SUNY Downstate alumni donate thousands annually to help Downstate med students pay for their education, travel to conferences, gain hands-on experience in Brooklyn and around the globe, among other programs.

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Downstate Alumni: Supporting a Legacy of Scholarship and Research

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A #GivingTuesday look at programs supported by SUNY Downstate medical alumni, and their effect on the lives of medical students.

Alumni donations cover eight weeks of full-time research for Downstate students in the summer between their first and second years. Another alumni-funded program supports an MD/PhD summer research program, and another a $28,000, full-year research scholarship.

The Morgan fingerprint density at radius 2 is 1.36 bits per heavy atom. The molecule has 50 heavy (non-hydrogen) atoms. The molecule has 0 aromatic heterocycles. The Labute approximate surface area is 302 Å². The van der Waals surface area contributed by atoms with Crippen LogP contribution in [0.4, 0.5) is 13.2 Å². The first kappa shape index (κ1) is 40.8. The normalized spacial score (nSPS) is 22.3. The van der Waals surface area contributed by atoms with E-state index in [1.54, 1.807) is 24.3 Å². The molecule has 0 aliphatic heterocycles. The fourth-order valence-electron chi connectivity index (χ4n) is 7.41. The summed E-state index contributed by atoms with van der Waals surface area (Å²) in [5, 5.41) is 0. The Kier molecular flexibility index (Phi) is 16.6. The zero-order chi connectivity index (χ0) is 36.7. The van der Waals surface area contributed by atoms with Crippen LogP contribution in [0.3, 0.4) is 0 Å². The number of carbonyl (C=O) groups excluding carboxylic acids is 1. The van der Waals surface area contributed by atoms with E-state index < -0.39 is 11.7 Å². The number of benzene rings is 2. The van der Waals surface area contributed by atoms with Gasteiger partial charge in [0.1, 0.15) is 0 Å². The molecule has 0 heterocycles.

Sun Mei Lui was the 2015-2016 full-year recipient. Her research encompassed, “Targeting complementing C3 to inhibit heart ischemia/reperfusion injury.”

“The Downstate Alumni Research Scholarship allowed me to not only explore a cutting edge field of research, but also to apply the medical knowledge I have to a practical setting to solve a real life problem in medicine, outside the context of a textbook,” Sun Mei Lui said.

The alumni scholarships align with Downstate’s past and future – from research to discovery, tightening ties with the Brooklyn community, New York affiliates and the world.

Eli Friedman, MD, Downstate ’57, famously established the first federally funded dialysis program in 1964, and invented the portable dialysis machine in 1973.  Raymond Damadian, MD, produced the first human images using magnetic resonance imaging with a machine he built at Downstate in 1977.

In the 1880s, Brooklyn’s sole medical college supported George Sternberg, MD, the first immunologist to demonstrate the bacillus of typhoid fever.

The tradition will continue, said Carlos N. Pato, MD, PhD, Dean of the College of Medicine, in a recent address to school leaders. “From basic research to our patients, and their families’ lives.”